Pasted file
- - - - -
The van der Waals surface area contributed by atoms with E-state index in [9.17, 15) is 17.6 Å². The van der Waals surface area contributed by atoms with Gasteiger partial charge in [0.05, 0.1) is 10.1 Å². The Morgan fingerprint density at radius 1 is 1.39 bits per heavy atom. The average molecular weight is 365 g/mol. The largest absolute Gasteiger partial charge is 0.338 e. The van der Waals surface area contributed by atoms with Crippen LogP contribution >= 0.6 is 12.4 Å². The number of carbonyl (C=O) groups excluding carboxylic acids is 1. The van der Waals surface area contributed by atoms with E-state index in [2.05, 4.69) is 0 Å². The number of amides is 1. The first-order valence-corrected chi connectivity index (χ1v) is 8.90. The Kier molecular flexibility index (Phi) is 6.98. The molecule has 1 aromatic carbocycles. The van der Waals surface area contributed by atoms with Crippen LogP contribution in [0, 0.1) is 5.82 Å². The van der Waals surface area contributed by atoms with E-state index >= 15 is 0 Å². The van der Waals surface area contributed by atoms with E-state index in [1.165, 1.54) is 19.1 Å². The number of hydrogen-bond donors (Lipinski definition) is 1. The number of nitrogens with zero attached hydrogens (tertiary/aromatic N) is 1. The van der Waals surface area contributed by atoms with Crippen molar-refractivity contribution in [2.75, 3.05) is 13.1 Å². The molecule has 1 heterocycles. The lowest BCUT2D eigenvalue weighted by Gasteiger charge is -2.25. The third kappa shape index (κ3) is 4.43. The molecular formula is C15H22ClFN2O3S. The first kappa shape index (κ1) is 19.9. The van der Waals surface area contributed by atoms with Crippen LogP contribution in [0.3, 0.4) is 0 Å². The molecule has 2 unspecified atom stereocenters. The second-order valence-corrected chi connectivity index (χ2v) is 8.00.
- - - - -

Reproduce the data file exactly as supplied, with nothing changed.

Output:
The van der Waals surface area contributed by atoms with E-state index in [9.17, 15) is 17.6 Å². The van der Waals surface area contributed by atoms with Gasteiger partial charge in [0.05, 0.1) is 10.1 Å². The Morgan fingerprint density at radius 1 is 1.39 bits per heavy atom. The average molecular weight is 365 g/mol. The largest absolute Gasteiger partial charge is 0.338 e. The van der Waals surface area contributed by atoms with Crippen LogP contribution >= 0.6 is 12.4 Å². The number of carbonyl (C=O) groups excluding carboxylic acids is 1. The van der Waals surface area contributed by atoms with E-state index in [2.05, 4.69) is 0 Å². The number of amides is 1. The first-order valence-corrected chi connectivity index (χ1v) is 8.90. The Kier molecular flexibility index (Phi) is 6.98. The molecule has 1 aromatic carbocycles. The van der Waals surface area contributed by atoms with Crippen LogP contribution in [0, 0.1) is 5.82 Å². The van der Waals surface area contributed by atoms with E-state index >= 15 is 0 Å². The van der Waals surface area contributed by atoms with E-state index in [1.165, 1.54) is 19.1 Å². The number of hydrogen-bond donors (Lipinski definition) is 1. The number of nitrogens with zero attached hydrogens (tertiary/aromatic N) is 1. The van der Waals surface area contributed by atoms with Crippen molar-refractivity contribution in [2.75, 3.05) is 13.1 Å². The molecule has 1 heterocycles. The lowest BCUT2D eigenvalue weighted by Gasteiger charge is -2.25. The third kappa shape index (κ3) is 4.43. The molecular formula is C15H22ClFN2O3S. The first kappa shape index (κ1) is 19.9. The van der Waals surface area contributed by atoms with Crippen LogP contribution in [0.3, 0.4) is 0 Å². The molecule has 2 unspecified atom stereocenters. The second-order valence-corrected chi connectivity index (χ2v) is 8.00.